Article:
National Notary Association

23 Jan 2017

Hello. We're sorry you're having problems viewing an article. We don't require you to comment to read-all Bulletin articles should be open to the public for viewing without special requirements. If you are being prevented from viewing an article, please contact us at, let us know what article you are having problems with and what device you are using to view the article, and we'll see if we can help you resolve the issue.

Beverly McCarrell

23 Jan 2017

I guess I have to inquire as to what exactly the blank spaces are for (other than the Notarial wording) because we are actually notarizing the signatures, not the document per se'.


23 Jan 2017

I am presented with documents to notarize that almost always have blanks on them. These are agreements or deeds of some sort that are being recorded concurrently with other documents. There are blanks in the document I am notarizing because the blank is for filling in the recording number of the other doc because the other doc is recording first. The blanks aren't noted "for official use only" or anything like that. Maybe this isn't in complete conformance with the law, but it is a reality that I'm presented with all the time. I would be out of a job if I refused to notarize these documents.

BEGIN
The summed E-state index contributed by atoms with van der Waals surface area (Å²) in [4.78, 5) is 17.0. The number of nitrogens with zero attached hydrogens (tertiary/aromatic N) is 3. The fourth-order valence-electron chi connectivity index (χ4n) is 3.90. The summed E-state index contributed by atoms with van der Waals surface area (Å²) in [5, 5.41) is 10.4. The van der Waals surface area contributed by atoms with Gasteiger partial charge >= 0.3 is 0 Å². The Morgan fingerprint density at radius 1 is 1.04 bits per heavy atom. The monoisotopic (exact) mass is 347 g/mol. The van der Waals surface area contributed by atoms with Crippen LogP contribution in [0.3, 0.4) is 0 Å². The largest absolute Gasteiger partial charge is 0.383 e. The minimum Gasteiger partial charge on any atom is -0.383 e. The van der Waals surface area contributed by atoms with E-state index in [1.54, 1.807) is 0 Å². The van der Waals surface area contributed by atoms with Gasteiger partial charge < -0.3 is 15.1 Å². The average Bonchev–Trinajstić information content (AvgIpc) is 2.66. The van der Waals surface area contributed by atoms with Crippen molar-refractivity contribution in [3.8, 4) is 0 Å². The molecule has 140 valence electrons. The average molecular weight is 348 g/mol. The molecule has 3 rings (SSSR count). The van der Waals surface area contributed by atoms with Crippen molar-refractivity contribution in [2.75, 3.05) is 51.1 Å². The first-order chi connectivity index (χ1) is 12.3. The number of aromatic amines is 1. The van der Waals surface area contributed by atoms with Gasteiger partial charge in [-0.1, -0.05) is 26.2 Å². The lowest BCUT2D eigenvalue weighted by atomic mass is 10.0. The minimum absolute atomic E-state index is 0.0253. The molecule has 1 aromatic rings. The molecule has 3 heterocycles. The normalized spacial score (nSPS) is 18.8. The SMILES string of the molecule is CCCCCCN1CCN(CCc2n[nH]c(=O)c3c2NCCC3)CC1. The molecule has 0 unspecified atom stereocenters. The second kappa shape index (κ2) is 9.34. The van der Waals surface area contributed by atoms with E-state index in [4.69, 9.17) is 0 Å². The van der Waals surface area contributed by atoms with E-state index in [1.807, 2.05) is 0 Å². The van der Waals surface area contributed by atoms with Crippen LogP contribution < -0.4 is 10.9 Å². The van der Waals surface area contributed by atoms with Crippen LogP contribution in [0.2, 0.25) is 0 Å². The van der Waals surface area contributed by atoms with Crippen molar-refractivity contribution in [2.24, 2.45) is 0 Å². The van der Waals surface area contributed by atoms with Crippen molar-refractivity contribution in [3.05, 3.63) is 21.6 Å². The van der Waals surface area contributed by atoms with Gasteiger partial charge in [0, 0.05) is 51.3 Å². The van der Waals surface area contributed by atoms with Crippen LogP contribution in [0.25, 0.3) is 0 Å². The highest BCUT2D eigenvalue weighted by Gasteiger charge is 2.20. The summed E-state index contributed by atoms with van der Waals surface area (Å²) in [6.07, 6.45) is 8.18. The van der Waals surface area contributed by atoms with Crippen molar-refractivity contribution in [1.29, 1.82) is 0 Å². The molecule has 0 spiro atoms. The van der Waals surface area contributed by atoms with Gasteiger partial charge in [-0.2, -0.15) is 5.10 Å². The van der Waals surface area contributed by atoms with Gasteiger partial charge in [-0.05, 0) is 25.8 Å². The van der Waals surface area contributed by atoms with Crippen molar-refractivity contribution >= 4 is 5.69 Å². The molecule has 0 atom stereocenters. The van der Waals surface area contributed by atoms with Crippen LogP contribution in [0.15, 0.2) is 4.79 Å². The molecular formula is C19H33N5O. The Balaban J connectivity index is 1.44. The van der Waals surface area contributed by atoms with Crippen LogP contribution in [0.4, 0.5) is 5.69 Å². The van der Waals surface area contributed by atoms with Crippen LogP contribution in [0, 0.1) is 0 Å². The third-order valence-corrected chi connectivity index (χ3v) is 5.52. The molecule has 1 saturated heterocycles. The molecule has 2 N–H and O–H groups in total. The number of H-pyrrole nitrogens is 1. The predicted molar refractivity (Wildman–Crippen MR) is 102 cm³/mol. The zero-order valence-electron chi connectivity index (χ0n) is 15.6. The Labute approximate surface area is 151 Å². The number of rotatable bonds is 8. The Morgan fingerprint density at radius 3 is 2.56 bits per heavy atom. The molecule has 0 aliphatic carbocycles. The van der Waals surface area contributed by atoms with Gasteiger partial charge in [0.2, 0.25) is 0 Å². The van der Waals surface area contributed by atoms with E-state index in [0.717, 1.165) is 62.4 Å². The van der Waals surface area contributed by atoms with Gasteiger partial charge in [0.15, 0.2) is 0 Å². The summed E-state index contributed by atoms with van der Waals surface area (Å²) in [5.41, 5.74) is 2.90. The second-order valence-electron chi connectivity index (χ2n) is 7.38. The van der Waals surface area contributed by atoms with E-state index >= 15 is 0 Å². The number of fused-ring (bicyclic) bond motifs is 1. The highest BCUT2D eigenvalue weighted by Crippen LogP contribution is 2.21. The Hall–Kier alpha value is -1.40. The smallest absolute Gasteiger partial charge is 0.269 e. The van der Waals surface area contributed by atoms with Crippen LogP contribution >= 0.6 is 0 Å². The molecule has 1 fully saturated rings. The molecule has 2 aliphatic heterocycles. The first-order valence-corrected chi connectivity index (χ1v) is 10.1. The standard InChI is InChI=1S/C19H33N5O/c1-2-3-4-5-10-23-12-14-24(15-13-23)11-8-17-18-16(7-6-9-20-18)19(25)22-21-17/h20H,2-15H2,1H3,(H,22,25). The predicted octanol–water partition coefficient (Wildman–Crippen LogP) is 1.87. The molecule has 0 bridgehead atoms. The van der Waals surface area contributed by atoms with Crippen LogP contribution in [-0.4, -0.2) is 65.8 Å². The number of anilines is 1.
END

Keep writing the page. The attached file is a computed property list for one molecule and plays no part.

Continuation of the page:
CJ Wilkins

25 Jan 2017

I notarize Advance Health Care Directives in the law firm where I work. There are lines next to certain choices that the client has regarding prolonging life, relief from pain, and donation of organs. They are to initial next to their choices. Often they are not sure of their choice so the attorney tells them they can leave it blank and leave the decision up to the agent. This has always been a concern of mine. Ultimately I do notarize the client's signature anyway. What would you do?

National Notary Association

25 Jan 2017

Hi, C.J. To help us answer your question, can you please tell us what state you are commissioned in? If you need an answer urgently, you can also contact our Hotline Team directly at